‘How to set your club in motion’
KEEP THE TRIANGLE OF THE ARMS INTACT AS YOU SET OFF...
As I emphasised last time, it is vital that you take on board the basics of grip and posture – the starting points for every golfer – before moving on to the swing itself.
Once you have those elements in place, you will reap the benefit of a good body position – one that allows you to work on developing a natural swinging motion in which your grip can be seen to hinge correctly, both on the way back and on the way through, to unlock that all-important quality we are looking for through the impact area: clubhead speed.
A lot of golf instructors will begin a lesson talking about the importance of getting the body action working to create a basic turning motion, the assumption being that the arms and the club will follow suit. That can work well for the advanced player who already has a feel for striking a golf ball, but in my experience beginners – and particularly women – tend to learn more quickly and effectively when they focus on what the clubhead is doing, allowing the arms and body to respond to its momentum as they work on creating a natural swing arc.
And the key to enjoying that chain reaction lies in getting the swing underway as efficiently as possible – which is where the simple drill you see me helping Louise to master here will really help you.
SHOULDERS & ARMS TOGETHER
‘Rock your shoulders like you are hitting a long putt’, that’s my advice to Louise as she works on getting her swing underway. If you rock the shoulders and keep the arms in this triangle you will get off to the perfect start. It’s as simple as that. We are less than 5 minutes into this lesson and just look at how good and ‘together’ the takeaway move looks. The arms and body are working in harmony – there is no independent movement of any single component. Knocking away the second ball gives a real purpose to this all-important first move, and from here it’s a case of adding wrist hinge to get the club swinging on its way to the top of the backswing.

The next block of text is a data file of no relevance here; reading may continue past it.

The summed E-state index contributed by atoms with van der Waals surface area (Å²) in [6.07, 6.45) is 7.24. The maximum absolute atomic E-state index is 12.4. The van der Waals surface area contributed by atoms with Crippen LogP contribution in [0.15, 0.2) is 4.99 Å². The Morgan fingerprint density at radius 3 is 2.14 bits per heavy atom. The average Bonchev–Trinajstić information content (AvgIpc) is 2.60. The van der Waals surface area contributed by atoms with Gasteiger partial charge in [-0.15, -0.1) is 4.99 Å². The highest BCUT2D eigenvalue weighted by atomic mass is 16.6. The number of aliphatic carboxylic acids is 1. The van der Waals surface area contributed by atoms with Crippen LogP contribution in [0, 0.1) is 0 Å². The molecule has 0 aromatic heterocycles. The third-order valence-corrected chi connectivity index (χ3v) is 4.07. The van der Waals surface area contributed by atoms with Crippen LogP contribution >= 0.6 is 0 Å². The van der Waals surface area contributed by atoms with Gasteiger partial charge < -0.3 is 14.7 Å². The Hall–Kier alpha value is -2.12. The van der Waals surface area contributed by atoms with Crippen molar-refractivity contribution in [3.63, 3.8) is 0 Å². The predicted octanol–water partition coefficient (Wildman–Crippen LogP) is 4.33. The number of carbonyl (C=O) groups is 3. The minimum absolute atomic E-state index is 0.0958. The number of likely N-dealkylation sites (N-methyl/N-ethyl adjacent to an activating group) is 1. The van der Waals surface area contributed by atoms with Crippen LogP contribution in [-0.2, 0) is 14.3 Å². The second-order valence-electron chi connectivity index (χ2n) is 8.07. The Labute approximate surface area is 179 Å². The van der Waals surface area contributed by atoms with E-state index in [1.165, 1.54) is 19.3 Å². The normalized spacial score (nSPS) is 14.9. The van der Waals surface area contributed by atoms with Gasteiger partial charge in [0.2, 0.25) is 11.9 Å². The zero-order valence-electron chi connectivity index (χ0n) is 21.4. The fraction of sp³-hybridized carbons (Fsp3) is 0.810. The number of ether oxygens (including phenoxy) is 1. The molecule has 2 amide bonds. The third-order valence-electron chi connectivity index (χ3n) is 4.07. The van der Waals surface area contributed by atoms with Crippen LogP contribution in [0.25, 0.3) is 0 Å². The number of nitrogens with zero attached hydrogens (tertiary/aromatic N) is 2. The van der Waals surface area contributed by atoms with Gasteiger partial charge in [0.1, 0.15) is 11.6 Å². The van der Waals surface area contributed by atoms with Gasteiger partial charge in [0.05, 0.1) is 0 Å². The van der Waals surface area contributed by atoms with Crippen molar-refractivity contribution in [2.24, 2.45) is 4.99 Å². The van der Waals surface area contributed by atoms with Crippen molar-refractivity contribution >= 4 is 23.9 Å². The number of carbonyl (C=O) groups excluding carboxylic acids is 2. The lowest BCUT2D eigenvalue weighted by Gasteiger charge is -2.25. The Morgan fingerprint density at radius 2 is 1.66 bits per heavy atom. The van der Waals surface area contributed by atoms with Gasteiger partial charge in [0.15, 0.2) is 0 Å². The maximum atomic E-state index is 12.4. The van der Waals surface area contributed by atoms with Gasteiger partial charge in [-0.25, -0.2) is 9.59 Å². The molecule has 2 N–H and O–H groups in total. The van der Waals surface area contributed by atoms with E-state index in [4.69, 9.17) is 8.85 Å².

FEEL THE RADIUS OF YOUR SWING, ONE ARM AT A TIME
There’s a wonderful (and quite simple) symmetry in a good golf swing, and this exercise will help you to feel the way the radius of the swing is governed first by the left arm in the backswing, and then the right in the through-swing. Training those components individually will help you to greatly improve the shape of your swing with both hands on the club.
Having negotiated the allimportant first move away from the ball, the next stage involves introducing the wrist action that enables you to swing the club up on its way to the top of the backswing – a move that is mirrored on the other side of the ball en route to the finish.
Each of the exercises you see across this spread are designed to help you experience the sensations involved in making a natural swing shape – and the more you rehearse them, the more readily you will adapt to making these moves on the course.